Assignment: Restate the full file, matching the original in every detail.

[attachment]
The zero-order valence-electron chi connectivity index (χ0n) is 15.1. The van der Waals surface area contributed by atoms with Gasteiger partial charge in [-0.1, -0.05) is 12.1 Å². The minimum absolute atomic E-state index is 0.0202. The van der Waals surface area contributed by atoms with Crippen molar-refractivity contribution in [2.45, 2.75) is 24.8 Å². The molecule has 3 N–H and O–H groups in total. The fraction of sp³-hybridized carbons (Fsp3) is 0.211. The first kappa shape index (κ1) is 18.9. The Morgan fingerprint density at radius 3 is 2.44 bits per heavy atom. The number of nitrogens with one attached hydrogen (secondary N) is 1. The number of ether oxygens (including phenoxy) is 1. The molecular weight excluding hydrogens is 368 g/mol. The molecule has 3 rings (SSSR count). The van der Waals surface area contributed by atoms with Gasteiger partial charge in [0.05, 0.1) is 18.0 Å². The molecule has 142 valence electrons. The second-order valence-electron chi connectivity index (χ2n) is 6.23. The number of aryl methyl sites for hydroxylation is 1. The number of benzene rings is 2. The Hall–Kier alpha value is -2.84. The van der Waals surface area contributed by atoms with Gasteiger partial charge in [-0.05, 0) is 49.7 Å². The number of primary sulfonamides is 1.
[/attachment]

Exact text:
The zero-order valence-electron chi connectivity index (χ0n) is 15.1. The van der Waals surface area contributed by atoms with Gasteiger partial charge in [-0.1, -0.05) is 12.1 Å². The minimum absolute atomic E-state index is 0.0202. The van der Waals surface area contributed by atoms with Crippen molar-refractivity contribution in [2.45, 2.75) is 24.8 Å². The molecule has 3 N–H and O–H groups in total. The fraction of sp³-hybridized carbons (Fsp3) is 0.211. The first kappa shape index (κ1) is 18.9. The Morgan fingerprint density at radius 3 is 2.44 bits per heavy atom. The number of nitrogens with one attached hydrogen (secondary N) is 1. The number of ether oxygens (including phenoxy) is 1. The molecular weight excluding hydrogens is 368 g/mol. The molecule has 3 rings (SSSR count). The van der Waals surface area contributed by atoms with Gasteiger partial charge in [0.05, 0.1) is 18.0 Å². The molecule has 142 valence electrons. The second-order valence-electron chi connectivity index (χ2n) is 6.23. The number of aryl methyl sites for hydroxylation is 1. The number of benzene rings is 2. The Hall–Kier alpha value is -2.84. The van der Waals surface area contributed by atoms with Gasteiger partial charge in [-0.05, 0) is 49.7 Å². The number of primary sulfonamides is 1.